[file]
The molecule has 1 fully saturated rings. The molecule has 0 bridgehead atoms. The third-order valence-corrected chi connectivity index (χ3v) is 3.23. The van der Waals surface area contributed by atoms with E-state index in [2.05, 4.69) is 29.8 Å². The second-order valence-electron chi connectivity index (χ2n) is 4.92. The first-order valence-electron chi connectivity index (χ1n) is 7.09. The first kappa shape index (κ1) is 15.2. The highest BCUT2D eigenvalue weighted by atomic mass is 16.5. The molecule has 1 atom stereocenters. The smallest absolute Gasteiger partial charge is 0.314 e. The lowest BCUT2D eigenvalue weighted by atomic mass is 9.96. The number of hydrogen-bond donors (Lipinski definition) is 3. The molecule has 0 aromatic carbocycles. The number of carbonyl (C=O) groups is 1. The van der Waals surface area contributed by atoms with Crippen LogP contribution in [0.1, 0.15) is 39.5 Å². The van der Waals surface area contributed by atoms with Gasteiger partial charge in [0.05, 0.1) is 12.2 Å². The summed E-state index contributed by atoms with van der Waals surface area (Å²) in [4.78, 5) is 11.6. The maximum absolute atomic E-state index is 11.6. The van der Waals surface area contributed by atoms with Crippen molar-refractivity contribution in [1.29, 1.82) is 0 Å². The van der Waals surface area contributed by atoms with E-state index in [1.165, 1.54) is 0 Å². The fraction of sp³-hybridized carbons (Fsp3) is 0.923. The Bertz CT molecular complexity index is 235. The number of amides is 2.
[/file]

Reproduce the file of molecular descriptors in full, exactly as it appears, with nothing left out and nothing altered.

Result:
The molecule has 1 fully saturated rings. The molecule has 0 bridgehead atoms. The third-order valence-corrected chi connectivity index (χ3v) is 3.23. The van der Waals surface area contributed by atoms with E-state index in [2.05, 4.69) is 29.8 Å². The second-order valence-electron chi connectivity index (χ2n) is 4.92. The first-order valence-electron chi connectivity index (χ1n) is 7.09. The first kappa shape index (κ1) is 15.2. The highest BCUT2D eigenvalue weighted by atomic mass is 16.5. The molecule has 1 atom stereocenters. The smallest absolute Gasteiger partial charge is 0.314 e. The lowest BCUT2D eigenvalue weighted by atomic mass is 9.96. The number of hydrogen-bond donors (Lipinski definition) is 3. The molecule has 0 aromatic carbocycles. The number of carbonyl (C=O) groups is 1. The van der Waals surface area contributed by atoms with Crippen LogP contribution in [0.1, 0.15) is 39.5 Å². The van der Waals surface area contributed by atoms with Gasteiger partial charge in [0.05, 0.1) is 12.2 Å². The summed E-state index contributed by atoms with van der Waals surface area (Å²) in [4.78, 5) is 11.6. The maximum absolute atomic E-state index is 11.6. The van der Waals surface area contributed by atoms with Crippen molar-refractivity contribution in [1.29, 1.82) is 0 Å². The van der Waals surface area contributed by atoms with E-state index in [1.165, 1.54) is 0 Å². The fraction of sp³-hybridized carbons (Fsp3) is 0.923. The Bertz CT molecular complexity index is 235. The number of amides is 2.